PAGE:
Nenad Krstic, C, Celtics (2.6 percent owned): Often forgotten in the trade deadline deals is the fact the Celtics shipped away a second center, Semih Erden, so even when Shaquille O'Neal returns, Krstic should still see playing time. He's averaging 27.5 minutes per game so far with Boston, good for 13.5 points, 5.5 rebounds and 0.5 blocks per game on 59.6 percent shooting from the floor, and the career 49.3 percent shooter is a historically sound source of field goal percentage. The Celtics will want to keep Shaq fresh for the playoffs, so look for Krstic to continue seeing floor time, and with it the solid spot-up shooter will be a helpful source of points and field goal percentage with a few boards thrown in. His peripherals are mediocre but he's a solid, efficient scorer, so look for his success to continue in the Celtics' shallow frontcourt.

Anthony Tolliver, PF/C, Timberwolves (1.6 percent owned): Tolliver provides assistance in the stats you don't typically associate with a center, namely 3s and steals, and with the unreliable Darko Milicic manning the center spot for the Timberwolves, Tolliver's getting just enough playing time to help fantasy teams. He's shooting 81.9 percent from the stripe as well, and with his 0.7 3s, 0.4 blocks and 0.5 steals per game in 19.7 minutes this season, he contributes a little in several categories. He played 28 minutes going 2-for-4 from downtown in Wednesday's game, and in deeper formats if you're in need of 3s, Tolliver provides them from a position where you seldom find them.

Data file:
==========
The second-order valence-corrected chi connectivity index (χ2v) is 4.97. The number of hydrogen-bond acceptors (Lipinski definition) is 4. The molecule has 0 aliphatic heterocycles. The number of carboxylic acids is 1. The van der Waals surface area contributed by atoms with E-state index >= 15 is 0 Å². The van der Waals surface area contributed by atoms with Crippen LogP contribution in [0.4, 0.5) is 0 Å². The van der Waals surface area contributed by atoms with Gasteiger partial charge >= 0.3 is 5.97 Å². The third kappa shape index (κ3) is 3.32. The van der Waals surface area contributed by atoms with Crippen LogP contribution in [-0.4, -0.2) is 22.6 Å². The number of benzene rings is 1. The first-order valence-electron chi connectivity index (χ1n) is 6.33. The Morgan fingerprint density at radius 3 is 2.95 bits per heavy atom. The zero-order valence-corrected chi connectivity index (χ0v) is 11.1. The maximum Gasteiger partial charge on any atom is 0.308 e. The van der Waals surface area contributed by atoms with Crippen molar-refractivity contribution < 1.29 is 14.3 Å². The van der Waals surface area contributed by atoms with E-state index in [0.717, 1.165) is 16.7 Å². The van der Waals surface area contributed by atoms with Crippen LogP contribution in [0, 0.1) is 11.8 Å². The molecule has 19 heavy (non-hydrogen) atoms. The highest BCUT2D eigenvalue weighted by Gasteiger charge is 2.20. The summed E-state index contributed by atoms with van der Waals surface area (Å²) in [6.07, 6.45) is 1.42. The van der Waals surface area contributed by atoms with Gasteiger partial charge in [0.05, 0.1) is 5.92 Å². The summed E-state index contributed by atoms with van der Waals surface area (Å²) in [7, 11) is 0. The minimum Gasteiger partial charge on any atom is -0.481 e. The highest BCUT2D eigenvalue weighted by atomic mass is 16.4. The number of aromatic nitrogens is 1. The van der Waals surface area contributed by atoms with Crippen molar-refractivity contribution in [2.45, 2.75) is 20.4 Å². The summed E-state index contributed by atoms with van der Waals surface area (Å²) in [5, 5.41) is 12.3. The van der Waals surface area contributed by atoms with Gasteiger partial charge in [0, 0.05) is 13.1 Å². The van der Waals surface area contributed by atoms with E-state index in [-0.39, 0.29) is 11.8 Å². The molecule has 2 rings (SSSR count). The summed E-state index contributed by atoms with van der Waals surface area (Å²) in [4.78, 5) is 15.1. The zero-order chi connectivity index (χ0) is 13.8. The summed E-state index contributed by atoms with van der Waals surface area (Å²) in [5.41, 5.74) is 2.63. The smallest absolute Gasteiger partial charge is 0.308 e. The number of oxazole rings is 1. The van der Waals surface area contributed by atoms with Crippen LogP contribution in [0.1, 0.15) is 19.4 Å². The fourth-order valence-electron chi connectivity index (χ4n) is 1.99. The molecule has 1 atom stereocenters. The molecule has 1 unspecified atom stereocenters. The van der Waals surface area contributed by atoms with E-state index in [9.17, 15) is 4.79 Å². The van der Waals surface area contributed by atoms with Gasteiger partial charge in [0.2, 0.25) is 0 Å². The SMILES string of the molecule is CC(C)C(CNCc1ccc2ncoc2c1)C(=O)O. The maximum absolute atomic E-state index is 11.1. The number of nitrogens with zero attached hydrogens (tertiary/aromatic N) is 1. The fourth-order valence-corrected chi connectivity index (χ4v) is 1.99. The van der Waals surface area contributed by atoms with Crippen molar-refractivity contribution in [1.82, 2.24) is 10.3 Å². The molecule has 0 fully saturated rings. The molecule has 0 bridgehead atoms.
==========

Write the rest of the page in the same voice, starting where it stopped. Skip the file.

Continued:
Shawne Williams, SF, Knicks (1.2 percent owned): Williams has become the Knicks' sixth man, and since they traded away much of their depth to acquire Carmelo Anthony, Williams has become a key offensive player in New York. He's averaging 26.4 minutes in five March contests, which is good for 1.8 3s, 1.4 blocks and 0.8 steals per game, and with his 44.3 3-point field goal percentage he's an accurate gunner with a green light to shoot in the Knicks' up-tempo offense. He's averaging 1.3 3s, 0.8 blocks and 0.5 steals per game for the season in just 19.3 minutes, and now that he's seeing more floor time provides an excellent combination of 3s, steals and blocks that makes him helpful in deeper formats even though he's not in the starting lineup.

D.J. White, PF, Bobcats (0.1 percent owned): White boasts promising per-minute stats for his career, with 2.9 rebounds, 0.4 blocks and 0.3 steals per game with 52.0 percent shooting from the floor in just 12.0 minutes per game. He's getting increased run in Charlotte, which acquired him for a reason, and now the team is auditioning his skills to see how he fits with its future plans. White is averaging 9.6 points, 6.4 rebounds, 0.6 blocks and 0.4 steals per game in 22.8 minutes over his past five contests, and should continue to average around 6-7 boards with half a steal and block per game with those type of minutes. He's an option only in deep formats, although he's come out of nowhere to get his first look at extended run in his career, so keep an eye on what he's able to do with it.

Josh Whitling is a contributing fantasy hoops analyst for ESPN.com